Academic journal article Monthly Labor Review

Earning Less, Rationally

Academic journal article Monthly Labor Review

Earning Less, Rationally

Article excerpt

Workers sometimes change employers to get higher wages. True enough, but there are also cases where workers earn less in new jobs. Some of these cases involve workers who involuntarily left their old job and only take a lower-paying job after being unable to find anything at their old wage level. But what about those cases involving workers who voluntarily leave higher-paying jobs for lower-paying ones?

One idea is that workers accept lower wages in a new job if it is an entry-level position in a career that will eventually allow them to earn more than they would ever earn in their previous occupation. For example, a teacher might leave teaching and work as an accountant, even if that meant earning less in the new occupation for the first few years.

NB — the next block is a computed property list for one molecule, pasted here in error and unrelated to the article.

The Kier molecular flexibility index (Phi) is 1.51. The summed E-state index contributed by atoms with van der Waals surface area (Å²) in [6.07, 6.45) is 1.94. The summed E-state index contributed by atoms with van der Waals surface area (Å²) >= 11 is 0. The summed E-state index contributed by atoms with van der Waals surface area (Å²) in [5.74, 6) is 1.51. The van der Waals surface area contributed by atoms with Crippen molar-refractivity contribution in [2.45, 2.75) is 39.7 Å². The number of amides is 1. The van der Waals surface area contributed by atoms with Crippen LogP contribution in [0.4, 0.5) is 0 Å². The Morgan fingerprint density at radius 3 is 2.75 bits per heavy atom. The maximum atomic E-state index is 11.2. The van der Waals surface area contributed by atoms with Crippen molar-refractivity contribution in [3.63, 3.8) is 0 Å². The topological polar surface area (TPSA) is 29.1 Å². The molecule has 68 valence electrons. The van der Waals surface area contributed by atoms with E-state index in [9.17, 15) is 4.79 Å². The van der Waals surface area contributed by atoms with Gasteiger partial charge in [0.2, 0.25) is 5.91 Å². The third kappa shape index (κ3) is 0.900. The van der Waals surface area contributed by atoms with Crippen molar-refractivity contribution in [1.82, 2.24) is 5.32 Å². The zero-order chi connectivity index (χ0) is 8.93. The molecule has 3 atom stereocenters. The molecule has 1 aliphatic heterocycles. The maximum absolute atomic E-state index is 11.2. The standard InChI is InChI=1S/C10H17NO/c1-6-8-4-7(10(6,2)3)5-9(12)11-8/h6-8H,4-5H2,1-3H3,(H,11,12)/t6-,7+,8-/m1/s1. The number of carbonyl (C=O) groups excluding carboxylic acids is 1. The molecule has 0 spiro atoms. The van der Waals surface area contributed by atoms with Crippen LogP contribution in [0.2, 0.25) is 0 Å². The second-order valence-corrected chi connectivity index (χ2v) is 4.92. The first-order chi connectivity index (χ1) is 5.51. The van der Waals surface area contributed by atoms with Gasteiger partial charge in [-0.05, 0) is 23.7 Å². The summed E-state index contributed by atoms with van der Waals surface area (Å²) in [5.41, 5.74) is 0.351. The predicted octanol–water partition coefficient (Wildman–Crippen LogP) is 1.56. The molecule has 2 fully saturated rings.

In Economic Commentary (published by the Federal Reserve Bank of Cleveland), Peter Rupert puts forth another hypothesis to explain why workers trade higher-paying jobs for lower-paying ones. "It's not always about the money," is his conclusion.

Wages are only part of a job's "value" for a worker. Besides wages, a worker also obtains "amenities" from a job: intangible benefits such as the enjoyment of a good workplace environment, pleasant working conditions, a certain cachet, or some other je ne sais quoi. …

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